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Pres. Sirleaf Bows To Pressure: Admits Prostitution is Illegal

One week after President Ellen Johnson-Sileaf made a controversial assertion that prostitution in Liberia was is not illegal but improper, the President admitted she erred in her assertion.  

President Sirleaf


Justice Minister Christiana Tah in an interview late Thursday evening with FrontpageAfrica Newspaper, said she  was instructed by the President to make the correction that she erred in her assertion about  prostitution not being illegal. Minister Tah emphasized the President explicitly instructed her not to defend her but “make the correction that she erred so that the public won’t be confused on what the law is on prostitution”.  

According to the  Justice, Minister President Sirleaf said “we want the public educated and not confused. I don’t want it to be treated as a political statement. If it is not true that this is illegal, then explain it to the public. Then I stand to be corrected”.  

Minister Tah said she spoke with the  president from the United States where she is attending the 56th session of the General Assembly of the United Nations and told her not to defend her but make the erection about her assertion on prostitution.  

According to FrontpageAfrica, Minster Tah said “she too researched the legal and moral components of the panel code relevent to prostitution, saying  “it was worthy to hail the President’s acceptance of such an error, she hails the President’s action as being honorable for the mere fact that the President did not ask to be defended but to be corrected, making  her “job very easy”.  

President Sirleaf has come under intense scrutiny since her gaffe on prostitution from the Liberian public at home and abroad, taking the President’s assertion  as offensive and think her assertion gives a seal  of authenticity to prostitution in the country which will   incentivize  unscrupulous persons to strive on her assertion which contradicts the laws of Liberia and exploit Liberian girls and womanhood  at the same time painting an embarrassing portrait of the country’s image.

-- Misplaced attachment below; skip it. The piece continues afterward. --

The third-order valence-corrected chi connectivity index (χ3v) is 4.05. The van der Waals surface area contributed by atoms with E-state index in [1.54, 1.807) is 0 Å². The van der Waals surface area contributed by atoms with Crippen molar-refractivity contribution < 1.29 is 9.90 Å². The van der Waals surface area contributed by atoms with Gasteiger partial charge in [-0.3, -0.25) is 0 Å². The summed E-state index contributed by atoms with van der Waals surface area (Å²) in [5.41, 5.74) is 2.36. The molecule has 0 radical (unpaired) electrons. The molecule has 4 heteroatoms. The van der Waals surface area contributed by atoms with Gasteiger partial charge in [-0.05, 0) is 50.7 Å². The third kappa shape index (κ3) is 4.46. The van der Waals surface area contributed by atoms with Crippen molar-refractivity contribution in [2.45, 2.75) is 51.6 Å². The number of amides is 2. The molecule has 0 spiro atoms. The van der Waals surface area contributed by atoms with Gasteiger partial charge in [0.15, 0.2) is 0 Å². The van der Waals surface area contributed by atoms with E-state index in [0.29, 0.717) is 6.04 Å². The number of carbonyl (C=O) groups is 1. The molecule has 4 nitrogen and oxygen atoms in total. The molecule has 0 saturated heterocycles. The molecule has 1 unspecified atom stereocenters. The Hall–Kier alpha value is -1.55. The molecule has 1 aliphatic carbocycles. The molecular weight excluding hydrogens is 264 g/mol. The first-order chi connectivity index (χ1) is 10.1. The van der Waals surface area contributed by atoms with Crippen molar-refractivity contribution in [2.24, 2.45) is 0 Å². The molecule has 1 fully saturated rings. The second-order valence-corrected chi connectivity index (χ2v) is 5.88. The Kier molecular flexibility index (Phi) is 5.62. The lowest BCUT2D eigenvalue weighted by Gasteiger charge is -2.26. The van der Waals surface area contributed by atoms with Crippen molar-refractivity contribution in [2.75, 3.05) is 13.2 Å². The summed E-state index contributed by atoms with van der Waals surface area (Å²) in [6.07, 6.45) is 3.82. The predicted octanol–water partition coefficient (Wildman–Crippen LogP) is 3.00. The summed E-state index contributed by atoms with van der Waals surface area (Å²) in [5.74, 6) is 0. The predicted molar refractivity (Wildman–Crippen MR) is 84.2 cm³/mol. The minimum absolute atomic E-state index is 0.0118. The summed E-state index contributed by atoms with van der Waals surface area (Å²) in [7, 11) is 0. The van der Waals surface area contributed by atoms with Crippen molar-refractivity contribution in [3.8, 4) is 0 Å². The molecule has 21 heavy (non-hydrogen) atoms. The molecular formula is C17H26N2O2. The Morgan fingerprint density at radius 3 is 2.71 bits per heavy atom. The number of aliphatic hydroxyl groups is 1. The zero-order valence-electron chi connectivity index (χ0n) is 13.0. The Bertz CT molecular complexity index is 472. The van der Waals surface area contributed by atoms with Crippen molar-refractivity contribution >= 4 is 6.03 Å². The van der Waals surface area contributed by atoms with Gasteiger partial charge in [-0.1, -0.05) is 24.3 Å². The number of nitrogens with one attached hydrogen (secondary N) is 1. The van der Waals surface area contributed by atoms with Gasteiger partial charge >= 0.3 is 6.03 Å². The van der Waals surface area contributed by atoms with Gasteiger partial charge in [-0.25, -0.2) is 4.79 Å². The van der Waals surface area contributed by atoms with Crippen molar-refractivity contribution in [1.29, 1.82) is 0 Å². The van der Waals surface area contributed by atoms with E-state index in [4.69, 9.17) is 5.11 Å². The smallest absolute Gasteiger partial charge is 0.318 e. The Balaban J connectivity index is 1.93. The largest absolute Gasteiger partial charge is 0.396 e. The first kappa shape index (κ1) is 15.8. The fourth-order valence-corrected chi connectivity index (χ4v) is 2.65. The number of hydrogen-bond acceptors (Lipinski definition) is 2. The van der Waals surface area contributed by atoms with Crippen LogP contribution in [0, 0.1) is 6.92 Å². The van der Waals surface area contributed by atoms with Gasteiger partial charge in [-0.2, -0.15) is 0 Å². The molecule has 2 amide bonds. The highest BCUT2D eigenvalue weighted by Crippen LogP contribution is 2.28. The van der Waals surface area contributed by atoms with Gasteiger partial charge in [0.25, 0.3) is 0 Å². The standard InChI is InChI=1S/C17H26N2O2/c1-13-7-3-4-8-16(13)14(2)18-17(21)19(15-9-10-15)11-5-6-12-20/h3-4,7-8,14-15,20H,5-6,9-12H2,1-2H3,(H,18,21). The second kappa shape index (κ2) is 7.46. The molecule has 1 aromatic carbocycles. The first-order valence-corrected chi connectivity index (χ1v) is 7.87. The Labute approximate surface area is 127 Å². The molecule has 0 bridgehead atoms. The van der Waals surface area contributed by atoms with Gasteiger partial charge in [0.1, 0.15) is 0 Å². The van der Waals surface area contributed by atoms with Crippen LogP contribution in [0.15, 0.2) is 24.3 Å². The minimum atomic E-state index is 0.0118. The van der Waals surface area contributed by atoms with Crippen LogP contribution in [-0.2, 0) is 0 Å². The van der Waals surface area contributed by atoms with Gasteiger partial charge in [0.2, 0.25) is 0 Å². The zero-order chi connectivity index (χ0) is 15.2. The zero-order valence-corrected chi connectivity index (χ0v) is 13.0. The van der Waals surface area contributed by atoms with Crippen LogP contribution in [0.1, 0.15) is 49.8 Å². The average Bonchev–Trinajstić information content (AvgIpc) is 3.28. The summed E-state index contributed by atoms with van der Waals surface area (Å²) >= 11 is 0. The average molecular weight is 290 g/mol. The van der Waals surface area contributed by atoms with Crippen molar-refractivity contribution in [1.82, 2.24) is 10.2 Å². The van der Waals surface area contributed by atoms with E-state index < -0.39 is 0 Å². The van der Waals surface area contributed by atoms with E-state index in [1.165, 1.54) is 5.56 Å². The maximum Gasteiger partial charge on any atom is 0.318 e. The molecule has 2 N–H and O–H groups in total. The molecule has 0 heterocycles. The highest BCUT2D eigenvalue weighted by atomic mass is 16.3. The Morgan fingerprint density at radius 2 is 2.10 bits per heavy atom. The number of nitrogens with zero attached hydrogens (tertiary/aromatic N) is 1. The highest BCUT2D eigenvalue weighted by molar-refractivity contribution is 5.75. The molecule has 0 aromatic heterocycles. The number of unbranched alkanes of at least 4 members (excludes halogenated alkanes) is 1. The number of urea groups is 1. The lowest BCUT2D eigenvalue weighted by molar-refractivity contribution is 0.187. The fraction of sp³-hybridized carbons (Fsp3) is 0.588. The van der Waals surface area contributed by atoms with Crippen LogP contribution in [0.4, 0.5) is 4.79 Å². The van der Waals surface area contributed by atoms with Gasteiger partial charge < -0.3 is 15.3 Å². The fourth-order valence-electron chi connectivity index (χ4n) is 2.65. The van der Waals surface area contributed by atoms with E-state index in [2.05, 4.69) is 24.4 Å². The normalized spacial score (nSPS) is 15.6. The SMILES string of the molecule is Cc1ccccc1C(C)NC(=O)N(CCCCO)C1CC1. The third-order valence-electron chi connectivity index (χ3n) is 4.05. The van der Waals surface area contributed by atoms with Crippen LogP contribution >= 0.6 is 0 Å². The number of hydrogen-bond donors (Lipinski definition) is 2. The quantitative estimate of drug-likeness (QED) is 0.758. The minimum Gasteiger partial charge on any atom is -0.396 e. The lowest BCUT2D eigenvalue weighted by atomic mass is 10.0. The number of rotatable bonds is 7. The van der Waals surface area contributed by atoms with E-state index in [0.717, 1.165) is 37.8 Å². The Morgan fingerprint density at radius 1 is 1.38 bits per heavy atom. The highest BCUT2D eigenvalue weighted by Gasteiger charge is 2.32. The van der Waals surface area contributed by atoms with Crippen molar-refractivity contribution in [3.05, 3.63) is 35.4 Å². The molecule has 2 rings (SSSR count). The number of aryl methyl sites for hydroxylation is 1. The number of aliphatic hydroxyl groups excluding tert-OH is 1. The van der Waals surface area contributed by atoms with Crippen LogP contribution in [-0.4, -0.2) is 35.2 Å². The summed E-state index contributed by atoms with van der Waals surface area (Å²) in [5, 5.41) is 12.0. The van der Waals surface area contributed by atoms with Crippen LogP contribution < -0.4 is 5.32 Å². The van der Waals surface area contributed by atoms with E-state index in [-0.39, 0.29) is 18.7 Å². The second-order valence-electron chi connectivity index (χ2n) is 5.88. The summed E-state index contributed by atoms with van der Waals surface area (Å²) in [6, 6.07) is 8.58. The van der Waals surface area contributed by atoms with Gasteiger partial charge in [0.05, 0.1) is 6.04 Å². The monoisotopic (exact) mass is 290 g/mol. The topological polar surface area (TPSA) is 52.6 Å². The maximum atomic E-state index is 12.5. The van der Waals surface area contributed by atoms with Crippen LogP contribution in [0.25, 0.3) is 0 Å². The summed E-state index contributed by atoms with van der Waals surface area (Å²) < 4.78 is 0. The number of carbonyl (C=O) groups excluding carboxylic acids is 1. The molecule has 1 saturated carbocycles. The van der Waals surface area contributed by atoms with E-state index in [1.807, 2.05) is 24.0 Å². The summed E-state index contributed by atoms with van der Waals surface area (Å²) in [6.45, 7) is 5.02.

The Revised Edition of the Liberia Panel Code on prostitution with title, “Offenses Against Public Morality” is as follows:  

Chapter 18 of the Revised Edition of the Panel Code, titled ‘Offenses Against Public Morality’, Section 18.1 under the sub-title ‘Promoting Prostitution’ states: “A person has committed first degree misdemeanor if he: (a)   Operates a prostitution business or a house of prostitution; (b)   Induces or otherwise purposely causes another to become engaged in sexual activity as a business; or (c) Knowingly procures a prostitute for a prostitution business or a house of prostitution”.                                   

Section 18.2 , under ‘Facilitating Prostitution’, states:  “A person has committed a second degree misdemeanor if he: (a)   Knowingly solicits a person to patronize a prostitute; (b)   Knowingly procures a prostitute for a patron; (c)   Knowingly leases, or otherwise permits a place controlled by the actor, alone or in association with others, to be regularly used for prostitution, promoting prostitution or facilitating prostitution; (d) Knowingly induces or otherwise purposely cause another to remain a prostitute. A person who is supported in whole or part by the proceeds of prostitution, other than the prostitute or the prostitute’s minor children or a person whom the prostitute is required by law to support, is presumed to be knowingly inducing or purposely causing another to remain a prostitute”.       

The Women Wing of the opposition political party , the Liberty Party were among the prominent voices and the many outcry frowning on the President’s wrong assertion that prostitution is not illegal but improper, the unabated public condemnation  could  have played a significant role which propelled her to bow  and admit she erred. 

The fact that President Sirleaf could stay in the United States on a very busy official visit at the United Nations to address the controversy her last Thursday’s  assertion  has caused about prostitution and not wait to return home before addressing it, knowing  that she is scheduled to leave today for Liberia, demonstrates her recognition of the consequential liability it could haver on her administration and ease the tension she is expected to face when she arrives home. 

Excerpts of this publication is credited to FrontpageaAfrica


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